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Going Green

Carvey Maigue Awarded for Solar Windows Made from Rotten Vegetables

CARVEY MAIGUE brings honor to the Philippines by winning sustainability award. Another bright young mind from the country has been noticed by the international community.

Cacao Culture

Mapua University’s Maigue has won the first-ever Sustainability Award from the James Dyson Awards of 2020. His device, AuREUS, transforms crop waste to absorb stray UV light from sunlight, allowing it to be converted into clean, renewable electricity.

Despite the pandemic, students have been busy coming up with solutions to global problems. A cut above the rest is this invention by Carvey Maigue. It surfaced among 1,800 entries from 27 different countries from young inventors in the world of design and engineering. Twenty entries were chosen for the categories of International Winner, Sustainability Winner, or International Runners-Up by the James Dyson Foundation. James Dyson personally reviewed each of these entries.

“This year has brought massive challenges and if one thing is certain, our top 20 inventors have shown that young minds and unfiltered curiosity need a seat at the table,” said Dyson global director of sustainability Tom Crawford.

“There is always a need to solve problems and the number and breadth of this year’s entries show that the future of invention is bright.”

RELATED: Filipino scientists are the future

A Problem-Solving Design

The brief given to students was simple: “Design something that solves a problem.”

For Carvey Maigue, inspiration came from three (3) insights. First was that excess UV exposure in urban areas is induced by glass buildings. Second, that solar farms are built horizontally, taking up too much space. And finally, Carvey discovered the surplus of spoiled crops, which are losses to farmers.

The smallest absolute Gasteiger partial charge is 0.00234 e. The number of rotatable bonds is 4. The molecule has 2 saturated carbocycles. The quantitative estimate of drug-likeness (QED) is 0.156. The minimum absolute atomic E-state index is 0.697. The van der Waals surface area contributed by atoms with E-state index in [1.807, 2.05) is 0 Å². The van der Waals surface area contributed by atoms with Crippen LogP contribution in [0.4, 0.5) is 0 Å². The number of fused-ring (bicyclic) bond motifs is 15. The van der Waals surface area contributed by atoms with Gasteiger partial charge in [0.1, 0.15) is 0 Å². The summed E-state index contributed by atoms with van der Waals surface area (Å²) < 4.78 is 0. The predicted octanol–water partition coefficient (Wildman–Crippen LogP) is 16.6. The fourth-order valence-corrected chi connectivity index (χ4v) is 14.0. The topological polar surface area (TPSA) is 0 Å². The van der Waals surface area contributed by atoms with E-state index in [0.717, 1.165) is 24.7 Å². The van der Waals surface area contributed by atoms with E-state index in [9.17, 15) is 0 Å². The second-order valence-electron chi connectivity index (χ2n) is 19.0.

The solution he found was to turn these into sustainable assets. His work essentially allows waste to be upcycled to vertical solar panels. Isn’t that just brilliant?

In Preparation for the Future

The very intention of this project is not just to win awards and impress, but to solve the problems of the present and future. This is because the practical application of AuREUS is for windows and walls, particularly for buildings. In the realm of agricultural solutions, new infrastructure is a road our country seems to be taking more and more, so this is very timely.

Furthermore, additional research will be done on extracting needed particles to allow, from 80 percent to 100 percent, sourcing of its dyes from fruits and vegetables, wherein traditionally, chemical dyes are used. This makes the invention both sustainable and eco-friendly.

What’s Next?

Things continue to be on the upswing for Carvey Maigue, as AuREUS has gathered two other distinctions under its name. One is the 35th MAPUA EECE Thesis Colloquium, and another is an invitation for an international presentation for a renewable energy conference.

Will the government invest in projects such as Carvey’s? It should. With how important our agricultural sector is, this can be an empowering development that many can benefit from. And when farmers do well, everyone does well. An improved industry means more yields, more exports, cheaper produce, and an empowered consumer market. Everybody wins!

With these solar windows, we’re not just seeing a bright future in one color, but a kaleidoscope of possibilities in the horizon.

Congratulations, Carvey! Soar higher, Filipino minds!

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